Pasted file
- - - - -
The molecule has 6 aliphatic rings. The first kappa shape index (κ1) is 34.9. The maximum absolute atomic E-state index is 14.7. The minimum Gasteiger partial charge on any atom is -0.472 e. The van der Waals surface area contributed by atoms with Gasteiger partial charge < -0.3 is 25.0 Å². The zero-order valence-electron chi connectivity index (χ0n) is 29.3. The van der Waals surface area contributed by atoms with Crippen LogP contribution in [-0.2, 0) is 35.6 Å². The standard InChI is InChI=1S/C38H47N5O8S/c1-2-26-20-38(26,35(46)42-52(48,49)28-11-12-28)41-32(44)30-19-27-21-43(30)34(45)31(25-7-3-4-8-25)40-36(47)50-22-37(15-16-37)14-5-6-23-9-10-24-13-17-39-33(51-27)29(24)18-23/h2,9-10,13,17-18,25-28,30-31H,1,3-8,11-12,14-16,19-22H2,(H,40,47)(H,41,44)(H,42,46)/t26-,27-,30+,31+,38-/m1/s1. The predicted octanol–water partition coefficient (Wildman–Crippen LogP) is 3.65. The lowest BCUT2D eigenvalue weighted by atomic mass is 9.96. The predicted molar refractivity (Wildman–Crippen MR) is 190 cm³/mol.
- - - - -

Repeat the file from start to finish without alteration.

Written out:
The molecule has 6 aliphatic rings. The first kappa shape index (κ1) is 34.9. The maximum absolute atomic E-state index is 14.7. The minimum Gasteiger partial charge on any atom is -0.472 e. The van der Waals surface area contributed by atoms with Gasteiger partial charge < -0.3 is 25.0 Å². The zero-order valence-electron chi connectivity index (χ0n) is 29.3. The van der Waals surface area contributed by atoms with Crippen LogP contribution in [-0.2, 0) is 35.6 Å². The standard InChI is InChI=1S/C38H47N5O8S/c1-2-26-20-38(26,35(46)42-52(48,49)28-11-12-28)41-32(44)30-19-27-21-43(30)34(45)31(25-7-3-4-8-25)40-36(47)50-22-37(15-16-37)14-5-6-23-9-10-24-13-17-39-33(51-27)29(24)18-23/h2,9-10,13,17-18,25-28,30-31H,1,3-8,11-12,14-16,19-22H2,(H,40,47)(H,41,44)(H,42,46)/t26-,27-,30+,31+,38-/m1/s1. The predicted octanol–water partition coefficient (Wildman–Crippen LogP) is 3.65. The lowest BCUT2D eigenvalue weighted by atomic mass is 9.96. The predicted molar refractivity (Wildman–Crippen MR) is 190 cm³/mol.